I couldn’t help myself. “Well, there’s good reason. You’re about 50 miles east of us.”

He protested. “But I put your address in my GPS and it says I’m here.”

“What town did you put in your GPS?”

“Pine Mountain.”

“And where are you right now?”

“On Church Street in Thomaston.”

“We’re not in Thomaston.”

If he had a map and understood how to hold it with north facing north, he might have made it. But he put all his trust in the digital age. I’m guessing he drove within a mile of us following that little blue line all the way to Thomaston an hour away.

When I passed GA 400 on 285, I turned on the GPS. I had the address already set. The little voice guided me up Peachtree Industrial Blvd. I took a side road through an industrial park and eventually turned north up the Buford Highway. Mason Tractor Company was just a little ways up on the right.

I have learned to like my GPS. I don’t always trust it and will sometimes pull out my 1992 Rand McNally Atlas just to make sure I understand the big picture. This has saved me a few times. Every now and then the GPS will lie to me and try to take me on some route that makes no sense at all. I have learned that it’s okay to override the system and venture out beyond the blue line on the screen.

On the return trip, it was close to lunch, and I spotted a Waffle House. A familiar establishment in a sea of pavement and traffic lights. The waitress’s name was Maria. A very friendly young lady behind the blue and pink floral face mask. I got the same cheerful service as you would get at any Waffle House. Warm food. The staff bantering back and forth with the regulars.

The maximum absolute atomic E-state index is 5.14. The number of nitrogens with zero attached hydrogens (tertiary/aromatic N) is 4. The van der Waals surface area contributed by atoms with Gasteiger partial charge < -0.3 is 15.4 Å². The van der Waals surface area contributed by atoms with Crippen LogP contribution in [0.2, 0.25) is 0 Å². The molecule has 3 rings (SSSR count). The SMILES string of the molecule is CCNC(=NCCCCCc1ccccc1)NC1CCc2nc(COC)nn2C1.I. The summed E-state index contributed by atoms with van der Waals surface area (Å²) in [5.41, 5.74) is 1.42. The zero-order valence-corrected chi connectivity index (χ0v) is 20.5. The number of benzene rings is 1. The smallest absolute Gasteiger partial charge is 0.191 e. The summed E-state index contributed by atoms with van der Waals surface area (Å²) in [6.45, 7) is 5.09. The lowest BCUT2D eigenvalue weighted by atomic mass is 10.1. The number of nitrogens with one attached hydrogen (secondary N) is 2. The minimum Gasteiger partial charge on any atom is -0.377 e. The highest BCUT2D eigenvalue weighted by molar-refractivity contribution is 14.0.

The atmosphere was different, though. Maria never called me Hon, or Sweety, or Darlin’. I don’t think I’ve ever been in a Waffle House and not been called one or all three of those names. I checked the jukebox. There were no country songs on the list. In fact, I didn’t recognize any of the songs on the playlist.

Max was waiting on me when I got back to the truck. I put him on the leash and gave him a quick break from his backseat cushion. A messy drink of water and he was ready to go. So was I.

I thought about turning my GPS on. I was backtracking my way out of Norcross a different way than I came in. Instead, I just decided to head east. Eventually, I knew I would run into I-85. Get on the southbound lane, head through the heart of the city, and I’d be back to the farm before 2:00, provided I didn’t run into some midday traffic catastrophe.

Look. I’m not trying to be a grouchy old man. Like I said, I like what the GPS gadget does for me. It’s a modern marvel. If Lewis and Clarke had had one, they might have found a better route to the Pacific.

All the same, I’ll keep the maps around just in case.

I get pointed south on 85. Max is taking in the sights and the breeze coming through his window. I’m running 70 and a motorcycle comes by me like I’m sitting still, weaving in and out of death between the sea of moving vehicles.

Norcross is in the rearview mirror. I’ll be glad to get home.